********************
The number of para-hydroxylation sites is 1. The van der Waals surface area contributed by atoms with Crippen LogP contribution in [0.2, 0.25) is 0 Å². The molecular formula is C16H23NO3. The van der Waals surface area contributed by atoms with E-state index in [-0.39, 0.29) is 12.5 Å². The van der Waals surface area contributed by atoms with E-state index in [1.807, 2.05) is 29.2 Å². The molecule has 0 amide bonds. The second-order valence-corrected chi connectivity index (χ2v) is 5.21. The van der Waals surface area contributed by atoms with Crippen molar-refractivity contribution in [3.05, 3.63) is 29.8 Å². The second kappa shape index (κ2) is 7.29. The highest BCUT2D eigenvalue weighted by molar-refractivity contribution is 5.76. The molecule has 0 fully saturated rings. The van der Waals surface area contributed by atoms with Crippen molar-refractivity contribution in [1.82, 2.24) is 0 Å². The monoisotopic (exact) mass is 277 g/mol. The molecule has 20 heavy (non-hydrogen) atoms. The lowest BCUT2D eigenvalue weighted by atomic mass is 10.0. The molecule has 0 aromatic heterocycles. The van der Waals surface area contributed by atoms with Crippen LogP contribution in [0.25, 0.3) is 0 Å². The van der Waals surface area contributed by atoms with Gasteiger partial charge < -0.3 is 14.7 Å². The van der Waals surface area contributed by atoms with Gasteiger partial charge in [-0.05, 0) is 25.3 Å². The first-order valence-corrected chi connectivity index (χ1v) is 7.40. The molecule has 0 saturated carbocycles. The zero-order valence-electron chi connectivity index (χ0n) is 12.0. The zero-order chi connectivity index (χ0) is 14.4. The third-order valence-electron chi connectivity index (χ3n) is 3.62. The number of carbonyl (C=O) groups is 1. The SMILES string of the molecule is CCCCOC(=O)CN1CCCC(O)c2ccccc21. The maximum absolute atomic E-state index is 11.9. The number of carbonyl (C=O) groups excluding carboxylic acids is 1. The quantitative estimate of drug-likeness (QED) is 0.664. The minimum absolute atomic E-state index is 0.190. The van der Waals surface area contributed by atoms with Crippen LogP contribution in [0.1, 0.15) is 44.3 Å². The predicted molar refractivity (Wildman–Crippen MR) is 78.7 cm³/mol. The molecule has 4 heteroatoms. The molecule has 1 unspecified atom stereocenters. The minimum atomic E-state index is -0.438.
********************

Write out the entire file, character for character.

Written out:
The number of para-hydroxylation sites is 1. The van der Waals surface area contributed by atoms with Crippen LogP contribution in [0.2, 0.25) is 0 Å². The molecular formula is C16H23NO3. The van der Waals surface area contributed by atoms with E-state index in [-0.39, 0.29) is 12.5 Å². The van der Waals surface area contributed by atoms with E-state index in [1.807, 2.05) is 29.2 Å². The molecule has 0 amide bonds. The second-order valence-corrected chi connectivity index (χ2v) is 5.21. The van der Waals surface area contributed by atoms with Crippen molar-refractivity contribution in [3.05, 3.63) is 29.8 Å². The second kappa shape index (κ2) is 7.29. The highest BCUT2D eigenvalue weighted by molar-refractivity contribution is 5.76. The molecule has 0 fully saturated rings. The van der Waals surface area contributed by atoms with Crippen molar-refractivity contribution in [1.82, 2.24) is 0 Å². The monoisotopic (exact) mass is 277 g/mol. The molecule has 20 heavy (non-hydrogen) atoms. The lowest BCUT2D eigenvalue weighted by atomic mass is 10.0. The molecule has 0 aromatic heterocycles. The van der Waals surface area contributed by atoms with Crippen LogP contribution in [0.25, 0.3) is 0 Å². The van der Waals surface area contributed by atoms with Gasteiger partial charge < -0.3 is 14.7 Å². The van der Waals surface area contributed by atoms with Gasteiger partial charge in [-0.05, 0) is 25.3 Å². The first-order valence-corrected chi connectivity index (χ1v) is 7.40. The molecule has 0 saturated carbocycles. The zero-order valence-electron chi connectivity index (χ0n) is 12.0. The zero-order chi connectivity index (χ0) is 14.4. The third-order valence-electron chi connectivity index (χ3n) is 3.62. The number of carbonyl (C=O) groups is 1. The SMILES string of the molecule is CCCCOC(=O)CN1CCCC(O)c2ccccc21. The maximum absolute atomic E-state index is 11.9. The number of carbonyl (C=O) groups excluding carboxylic acids is 1. The quantitative estimate of drug-likeness (QED) is 0.664. The minimum absolute atomic E-state index is 0.190. The van der Waals surface area contributed by atoms with Crippen LogP contribution in [0.1, 0.15) is 44.3 Å². The predicted molar refractivity (Wildman–Crippen MR) is 78.7 cm³/mol. The molecule has 4 heteroatoms. The molecule has 1 unspecified atom stereocenters. The minimum atomic E-state index is -0.438.